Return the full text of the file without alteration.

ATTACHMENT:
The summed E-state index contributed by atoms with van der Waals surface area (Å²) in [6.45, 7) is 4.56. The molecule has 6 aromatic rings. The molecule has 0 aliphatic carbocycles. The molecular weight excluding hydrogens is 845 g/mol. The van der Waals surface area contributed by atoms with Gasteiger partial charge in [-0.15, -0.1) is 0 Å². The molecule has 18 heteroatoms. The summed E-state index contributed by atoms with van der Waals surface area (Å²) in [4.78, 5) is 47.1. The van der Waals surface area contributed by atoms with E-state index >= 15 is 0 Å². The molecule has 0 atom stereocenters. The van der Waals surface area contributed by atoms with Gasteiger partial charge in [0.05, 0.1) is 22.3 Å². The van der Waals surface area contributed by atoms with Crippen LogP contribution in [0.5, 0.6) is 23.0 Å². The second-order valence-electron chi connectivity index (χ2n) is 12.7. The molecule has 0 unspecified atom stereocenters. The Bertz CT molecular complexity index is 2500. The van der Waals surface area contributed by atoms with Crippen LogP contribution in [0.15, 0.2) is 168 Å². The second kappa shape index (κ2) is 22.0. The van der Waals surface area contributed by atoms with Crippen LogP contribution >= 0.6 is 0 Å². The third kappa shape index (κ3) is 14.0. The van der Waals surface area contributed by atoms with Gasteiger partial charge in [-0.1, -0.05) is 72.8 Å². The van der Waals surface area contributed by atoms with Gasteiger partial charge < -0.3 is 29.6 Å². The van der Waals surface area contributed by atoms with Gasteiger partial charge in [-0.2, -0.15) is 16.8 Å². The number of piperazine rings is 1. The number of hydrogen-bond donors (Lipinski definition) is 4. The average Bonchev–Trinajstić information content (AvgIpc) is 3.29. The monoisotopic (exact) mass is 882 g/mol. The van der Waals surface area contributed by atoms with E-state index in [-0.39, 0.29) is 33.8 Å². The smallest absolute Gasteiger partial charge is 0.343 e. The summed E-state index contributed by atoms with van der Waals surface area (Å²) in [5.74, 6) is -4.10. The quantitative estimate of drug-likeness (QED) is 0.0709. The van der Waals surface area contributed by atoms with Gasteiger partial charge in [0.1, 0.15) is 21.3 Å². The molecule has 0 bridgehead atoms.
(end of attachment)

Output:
The summed E-state index contributed by atoms with van der Waals surface area (Å²) in [6.45, 7) is 4.56. The molecule has 6 aromatic rings. The molecule has 0 aliphatic carbocycles. The molecular weight excluding hydrogens is 845 g/mol. The van der Waals surface area contributed by atoms with Gasteiger partial charge in [-0.15, -0.1) is 0 Å². The molecule has 18 heteroatoms. The summed E-state index contributed by atoms with van der Waals surface area (Å²) in [4.78, 5) is 47.1. The van der Waals surface area contributed by atoms with E-state index >= 15 is 0 Å². The molecule has 0 atom stereocenters. The van der Waals surface area contributed by atoms with Gasteiger partial charge in [0.05, 0.1) is 22.3 Å². The van der Waals surface area contributed by atoms with Crippen LogP contribution in [0.5, 0.6) is 23.0 Å². The second-order valence-electron chi connectivity index (χ2n) is 12.7. The molecule has 0 unspecified atom stereocenters. The Bertz CT molecular complexity index is 2500. The van der Waals surface area contributed by atoms with Crippen LogP contribution in [0.15, 0.2) is 168 Å². The second kappa shape index (κ2) is 22.0. The van der Waals surface area contributed by atoms with Crippen LogP contribution >= 0.6 is 0 Å². The third kappa shape index (κ3) is 14.0. The van der Waals surface area contributed by atoms with Gasteiger partial charge in [-0.1, -0.05) is 72.8 Å². The van der Waals surface area contributed by atoms with Gasteiger partial charge < -0.3 is 29.6 Å². The van der Waals surface area contributed by atoms with Gasteiger partial charge in [-0.2, -0.15) is 16.8 Å². The number of piperazine rings is 1. The number of hydrogen-bond donors (Lipinski definition) is 4. The average Bonchev–Trinajstić information content (AvgIpc) is 3.29. The monoisotopic (exact) mass is 882 g/mol. The van der Waals surface area contributed by atoms with E-state index in [-0.39, 0.29) is 33.8 Å². The smallest absolute Gasteiger partial charge is 0.343 e. The summed E-state index contributed by atoms with van der Waals surface area (Å²) in [5.74, 6) is -4.10. The quantitative estimate of drug-likeness (QED) is 0.0709. The van der Waals surface area contributed by atoms with Gasteiger partial charge in [0.1, 0.15) is 21.3 Å². The molecule has 0 bridgehead atoms.